Monday, December 28, 2015

Hunting Fish

Fish get into rhythms, so do humans.  If you grew up hunting, you were probably taught how to stalk, how to sneak.  This translates to our fishing, or at least it should.  I remember my Dad teaching me to walk softly through the woods, with plenty of pauses.  Nothing alerts deer to the presence of humans better than our rhythmic footfalls in the crunchy leaves.  This can apply to our fishing as well.

We all get excited when we find a big fish that is feeding, whether you’ve been casting at rising trout for a lifetime or only a few weeks.  After repeated casts at that fish of the season, we often notice that we “put them off their tea,” so to speak.  The usual reason for this is that we have been casting every six seconds for half an hour, and we have successfully alerted that fish to our presence. In other words, the fish noticed your rhythm.  

If that fish hasn’t sulked away in utter disappointment after busting you, take a break and watch the fish.  Have a snack, add a new fly or fresh tippet.  Stay low, stay relatively still.  When the fish gets back into its feeding rhythm, stay low and make one cast count.  I’ll bet that fish will eat!  Just watching fish is more fun than the actual fishing sometimes. 

As our rivers begin to drop and clear, hunting fish becomes easier but can be challenging.  Sight fishing is very similar to hunting.  You need to stalk, creep, and tiptoe around.  If you can see them clearly, they can usually see you too. You've all heard Kirk Webb preach the gospel of "Getting Your Stork On," and he is right.  Watch that Heron or Crane fishing next time you come upon one.  Slow movements and watching the water with an intense gaze will clue you in on the rhythms of your quarry.  Sooner or later the trout will betray their hiding spot, all you have to do is be still and notice.

Words by Scott Spooner
Photographs courtesy of Danny Frank, Glenn Smith and Scott Spooner
Reprinted from The Aspen TImes

Sunday, November 8, 2015

Christmas Island Bonefish, Part 1

Taylor Creek has considered Christmas Island our second home since the early 1980's, a place near and dear to many hearts here in the Roaring Fork Valley.  Christmas Island is located 1,300 miles south of Hawaii, part of the Phoenix and Line Islands.  There is only one flight per week that runs between Fiji and Honolulu for travelers originating from the US.  Christmas is the world’s largest coral atoll and the Pacific’s largest bird sanctuary, offering a place to relax to frigate birds, phoenix petrels, boobies, shearwaters, terns, and many other species of far-ranging birds.  Seemingly there is life everywhere you look on Christmas Island, whether it be land and hermit crabs, birds, geckos, and of course, millions of fish!   Located only 150 miles from the equator, the weather is the same in January as it is in July.  Fishing tourism is strongest November through February but possible year-round.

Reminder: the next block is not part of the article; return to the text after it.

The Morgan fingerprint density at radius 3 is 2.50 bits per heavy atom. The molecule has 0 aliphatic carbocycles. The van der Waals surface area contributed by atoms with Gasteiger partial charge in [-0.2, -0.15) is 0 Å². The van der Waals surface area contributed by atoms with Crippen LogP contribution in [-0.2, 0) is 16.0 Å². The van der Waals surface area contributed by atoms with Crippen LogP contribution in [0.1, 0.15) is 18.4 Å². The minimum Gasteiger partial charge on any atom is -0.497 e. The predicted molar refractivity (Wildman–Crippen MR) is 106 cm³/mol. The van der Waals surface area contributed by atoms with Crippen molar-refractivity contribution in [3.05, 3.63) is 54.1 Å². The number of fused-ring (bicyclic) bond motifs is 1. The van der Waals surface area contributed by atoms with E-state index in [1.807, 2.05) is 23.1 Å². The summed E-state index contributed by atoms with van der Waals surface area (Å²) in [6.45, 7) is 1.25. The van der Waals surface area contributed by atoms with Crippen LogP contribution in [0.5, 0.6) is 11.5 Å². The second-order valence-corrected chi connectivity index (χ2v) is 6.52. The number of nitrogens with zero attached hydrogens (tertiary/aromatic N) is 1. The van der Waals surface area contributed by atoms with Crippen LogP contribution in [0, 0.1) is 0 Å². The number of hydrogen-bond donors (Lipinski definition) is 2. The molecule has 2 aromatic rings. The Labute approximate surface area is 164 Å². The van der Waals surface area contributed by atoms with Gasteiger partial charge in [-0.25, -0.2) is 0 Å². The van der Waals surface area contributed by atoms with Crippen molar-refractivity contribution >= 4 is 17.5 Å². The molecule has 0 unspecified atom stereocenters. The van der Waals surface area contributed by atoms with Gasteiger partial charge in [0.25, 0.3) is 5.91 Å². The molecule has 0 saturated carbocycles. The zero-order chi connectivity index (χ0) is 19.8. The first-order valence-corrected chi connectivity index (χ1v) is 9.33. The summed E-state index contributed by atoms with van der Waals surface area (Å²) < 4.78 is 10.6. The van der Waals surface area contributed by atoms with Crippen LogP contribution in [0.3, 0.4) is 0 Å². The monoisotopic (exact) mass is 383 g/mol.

Christmas Island was first visited by Polynesian explorers as early as 400 A.D., the Spanish in 1537, and was visited by Captain Cook on Christmas Eve, 1777.  Captain Bligh of The Mutiny on Board the HMS Bounty fame was Captain Cook’s first mate on that expedition.  Nuclear tests were done near the island in the 1950s by Great Britain, and again in the 1960s by the United States.  The Captain Cook Hotel, the oldest lodge on the island, is located where a British military base stood.  The Allies occupied Christmas Island during World War II to prevent a Japanese stronghold. The island was never evacuated during these tests, which resulted in sickness and death for soldiers and island residents and their progeny, which is a shameful thing.  Radioactivity on the island now barely registers, higher levels are found in any metropolitan city here in the US.  The environment has truly rebounded, but at one point in time the coral on Christmas Island would turn to dust when touched. 


The population hovers around a few thousand people.  Most are employed harvesting coconuts, in commercial fishing operations, and rotating government jobs available from time to time.  The best occupation is being a fishing guide, of which there around 50.  There are four lodges here, The Captain Cook, Ikari House, The Villages, and Crystal Beach.  The people of Christmas have few needs, happy children, and socializing is the preferred pastime.  There are three major villages on the island; London, Banana, and Poland.  People live simply here, many are Catholic and Protestant converts.   Technology has come a long way in recent years, many now access the web in Internet Cafes, some are even on Facebook!  Vehicles are rare, but there are noticeably more every visit.  Most locals get around on motorcycles and scooters.  Many church-sponsored elementary and high schools are found in the villages, and for higher education, most travel to the capital city of Tarawa, found 2,000 miles to the west. There is much pride here in keeping up traditions and the old ways, despite the world becoming more accessible and smaller every day.